COLOUR GRADING ENHANCEMENT
by Scott Lockhart
There are so many elements that go into creating a professional video, from storyboarding, shot listing, lightning, filming, set dressing, art direction, food styling, audio and editing. But one of the final stages to give a video that professional polished feel is the colour grading.
Colour grading is an important process as it helps to visually enhance a story. It gives you the ability to set the mood or the tone of the piece of media you’re creating, you can give context to environments, play with emotions, and evoke desire which is so important in advertising. Effectively, it’s a visual form of communication in which you convey an intended message to the audience or consumer.
We’ve worked with Greene King and photographer Thom Bartley on several different projects over the years and they are always great projects for getting interesting footage. The aim is always to get that feeling of good friends and family enjoying great food. Lighting for filming is usually quite challenging in a pub environment, so a good lighting set up is key to creating good deliverable footage ready for grading.
Dim, warm, ambient lights are little to no use in lighting a scene, but they are what create the feel of an inviting pub. They will also be a huge consideration when setting up lights and grading the footage. The challenge is finding that balance of the warm ambient light of the pub, and the cool natural light from daylight LED panels to balance skin tones and bring out natural colours in the food.
Colour grading really starts the moment you are stood behind the camera looking at the scene, noticing the warm Edison bulbs that you will later add a glow to in the grading process, picking out the colourful elements of a dish that you want to stand out, or just seeing where the specular highlights are and exposing accordingly.
In summary colour grading can be very time-consuming and requires a very specific set of skills, as well as needing specialised colour grading software which can be costly with a very steep learning curve. The art of grading lies in subtlety, and that can very easily get forgotten. Over correcting footage can be distracting and have the complete opposite intended effect where viewers are taken out of the story or feel a product doesn’t look genuine or real.
Colour grading is such an integral part of delivering a professional final product. Not only will it visually enhance the footage, but it enhances the story you’re trying to tell, whilst at the same time establishes your brand with a distinct style that is tailored to resonate with your target audience.
Why presets (LUTS) aren’t always the answer.
A preset colour grade also known as a LUT is like an Instagram filter. Sometimes they work, sometimes they don’t. They can be great time-savers but limit how creative you can get with the footage.
Image 1: Clearly doesn’t work with this footage, everything from the exposure of the image to the skin tones have been pushed to the limit.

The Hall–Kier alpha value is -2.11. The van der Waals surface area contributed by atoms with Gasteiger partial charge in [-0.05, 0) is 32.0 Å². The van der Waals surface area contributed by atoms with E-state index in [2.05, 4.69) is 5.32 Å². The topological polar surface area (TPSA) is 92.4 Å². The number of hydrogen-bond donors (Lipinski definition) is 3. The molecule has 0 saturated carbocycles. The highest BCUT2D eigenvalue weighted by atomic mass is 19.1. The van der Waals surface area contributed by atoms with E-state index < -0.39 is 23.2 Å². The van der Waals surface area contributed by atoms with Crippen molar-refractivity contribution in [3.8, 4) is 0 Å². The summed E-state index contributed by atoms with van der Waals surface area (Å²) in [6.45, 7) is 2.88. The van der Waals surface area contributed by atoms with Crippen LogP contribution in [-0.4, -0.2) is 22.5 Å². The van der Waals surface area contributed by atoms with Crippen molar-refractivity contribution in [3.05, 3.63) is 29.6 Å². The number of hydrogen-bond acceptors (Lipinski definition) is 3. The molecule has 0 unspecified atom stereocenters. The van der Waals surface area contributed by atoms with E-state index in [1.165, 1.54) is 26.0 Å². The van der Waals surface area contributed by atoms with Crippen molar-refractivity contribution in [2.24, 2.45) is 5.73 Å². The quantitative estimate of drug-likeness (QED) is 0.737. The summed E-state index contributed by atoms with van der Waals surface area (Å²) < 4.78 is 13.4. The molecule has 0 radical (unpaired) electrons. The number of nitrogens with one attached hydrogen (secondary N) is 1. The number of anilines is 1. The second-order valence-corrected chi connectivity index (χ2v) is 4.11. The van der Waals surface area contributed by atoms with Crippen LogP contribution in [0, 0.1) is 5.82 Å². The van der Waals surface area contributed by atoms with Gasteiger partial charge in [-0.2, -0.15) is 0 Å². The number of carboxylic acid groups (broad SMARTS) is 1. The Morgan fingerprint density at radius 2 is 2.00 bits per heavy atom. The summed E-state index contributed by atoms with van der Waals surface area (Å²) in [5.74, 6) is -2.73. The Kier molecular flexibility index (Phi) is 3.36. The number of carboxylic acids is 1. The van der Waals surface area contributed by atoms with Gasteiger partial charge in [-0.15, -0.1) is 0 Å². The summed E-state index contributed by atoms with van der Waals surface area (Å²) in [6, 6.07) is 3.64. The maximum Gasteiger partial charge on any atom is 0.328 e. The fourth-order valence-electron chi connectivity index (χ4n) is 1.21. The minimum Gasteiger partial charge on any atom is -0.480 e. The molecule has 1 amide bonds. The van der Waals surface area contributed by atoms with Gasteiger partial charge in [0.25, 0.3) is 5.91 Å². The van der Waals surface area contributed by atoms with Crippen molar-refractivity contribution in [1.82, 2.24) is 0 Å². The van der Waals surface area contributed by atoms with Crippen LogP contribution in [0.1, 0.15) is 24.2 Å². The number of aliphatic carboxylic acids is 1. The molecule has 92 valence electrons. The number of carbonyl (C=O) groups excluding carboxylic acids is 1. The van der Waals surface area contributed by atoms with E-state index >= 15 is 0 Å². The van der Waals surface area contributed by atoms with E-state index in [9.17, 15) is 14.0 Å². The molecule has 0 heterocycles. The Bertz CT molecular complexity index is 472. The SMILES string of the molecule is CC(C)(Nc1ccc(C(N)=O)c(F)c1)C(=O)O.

Image 2: In some scenarios this kind of look would work, but when the footage is meant to feel warm, summery, and energetic this preset doesn’t work.
Image 3: This LUT works as a good starting point, but is by no means a finished look. Very desaturated and dull.
Image 4: This is the look I wanted for this footage, warm, natural skin-tones, vibrant and bright footage for an inviting, friendly, summery look.
If technical details are a point of interest, a typical project would go as follows:
Receive a rough cut of a video either still in RAW format, or as proxy media that I can relink to the RAW footage; at eat With Your Eyes we work with BRAW which is the RAW format for Black Magic cameras. Working in RAW gives so many benefits when starting the colour correction process as none of the white balance or ISO information is burnt into the footage, so I can easily adjust clips to match thoughout the video.
Working in Davinci Resolve, I will set my project to be colour managed by Davinci Resolve for a REC .709 timeline, this only works if you’re working with RAW footage that has the relevant metadata for Davinci Resolve to know what colour space the footage was shot in, gamma settings and what camera was used. If the video was shot on several different cameras, then I would manually colour manage the project with CST nodes (Colour space transform) in the grading process and manually tell it all the relevant information for it to accurately convert the colour information.
After correcting the white balance, exposure and setting up the project for accurate colour conversion I will start grading the footage. Typically, I will set up 5 nodes to start.
Noise reduction > Saturation > Exposure / Contrast > Parallel Mixer Node > Sharpening
These are the basics to get a good look, but occasionally more creative effects will get added depending on the project.
Bio: Scott Lockhart – Graphic Designer
An enthusiast for all things creative, whether it’s graphic design, videography, photography or even writing music.